Flavin Amine Oxidases from the Monoamine Oxidase Structural Family Utilize a Hydride Transfer Mechanism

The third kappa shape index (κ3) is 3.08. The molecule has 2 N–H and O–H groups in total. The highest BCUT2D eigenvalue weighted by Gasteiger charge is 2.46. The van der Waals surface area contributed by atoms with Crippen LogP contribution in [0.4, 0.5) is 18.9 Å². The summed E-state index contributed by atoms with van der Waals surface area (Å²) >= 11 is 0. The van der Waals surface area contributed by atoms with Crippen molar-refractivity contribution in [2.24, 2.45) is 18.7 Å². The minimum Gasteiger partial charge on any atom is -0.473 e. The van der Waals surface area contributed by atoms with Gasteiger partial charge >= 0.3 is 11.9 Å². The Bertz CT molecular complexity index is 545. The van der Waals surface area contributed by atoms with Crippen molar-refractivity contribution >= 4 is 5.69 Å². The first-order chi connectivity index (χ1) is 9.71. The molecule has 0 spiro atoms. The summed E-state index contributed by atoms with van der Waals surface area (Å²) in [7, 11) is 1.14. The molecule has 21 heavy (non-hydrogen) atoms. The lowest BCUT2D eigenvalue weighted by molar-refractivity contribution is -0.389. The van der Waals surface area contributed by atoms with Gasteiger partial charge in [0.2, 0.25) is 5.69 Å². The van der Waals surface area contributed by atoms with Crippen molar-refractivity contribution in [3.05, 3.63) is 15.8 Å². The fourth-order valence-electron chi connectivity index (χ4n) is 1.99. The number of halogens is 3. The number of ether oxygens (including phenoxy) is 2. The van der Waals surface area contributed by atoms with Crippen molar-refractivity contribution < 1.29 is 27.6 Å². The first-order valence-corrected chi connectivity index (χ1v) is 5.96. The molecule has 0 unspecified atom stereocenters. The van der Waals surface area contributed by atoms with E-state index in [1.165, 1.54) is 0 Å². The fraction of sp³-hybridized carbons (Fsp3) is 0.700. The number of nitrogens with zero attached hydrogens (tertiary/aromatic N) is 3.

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The amine oxidase family of enzymes has been the center of numerous mechanistic studies because of the medical relevance of the reactions they catalyze. This study describes transient and steady-state kinetic analyses of two flavin amine oxidases, mouse polyamine oxidase (PAO) and human lysine specific demethylase (LSD1), to determine the mechanisms of amine oxidation. PAO is a flavin adenine dinucleotide (FAD)-dependent enzyme that catalyzes the oxidation of N1-acetylated polyamines. The pH-dependence of the kcat/Kamine indicates that the monoprotonated form of the substrate is required for catalysis, with the N4 nitrogen next to the site of CH bond cleavage being unprotonated. Stopped-flow spectroscopy shows that the pH-dependence of the rate constant for flavin reduction, kred, displays a pKa of 7.3 with a decrease in activity at acidic pH. This is consistent with an uncharged nitrogen being required for catalysis. Mutating Lys315 to methionine has no effect on the kcat/Kamine-pH profile with the substrate spermine, and the kred value only shows a 1.5-fold decrease with respect to wild-type PAO. The mutation results in a 30- fold decrease in kcat/KO2. Solvent isotope effects and proton inventories are consistent with Lys315 accepting a proton from a water molecule hydrogen-bonded to the flavin N5 during flavin oxidation. Steady-state and transient kinetic studies of para-substituted N,N'-dibenzyl-1,4- diaminobutanes as substrates for PAO show that the kred values for each correlate with the van der Waals volume (VW) and the value. The coefficient for VW is the same at pH 8.6 and 6.6, whereas the p value increases from -0.59 at pH 8.6 to -0.09 at pH 6.6. These results are most consistent with a hydride transfer mechanism. The kinetics of oxidation of a peptide substrate by human lysine specific demethylase (LSD1) were also studied. The kcat/KM pH-profile is bell-shaped, indicating the need for one unprotonated nitrogen next to the site of CH bond cleavage and another protonated nitrogen. The kcat and kred values are equal, and identical isotope effects are observed on kred, kcat, and kcat/KM, indicating that CH bond cleavage is rate-limiting with this substrate.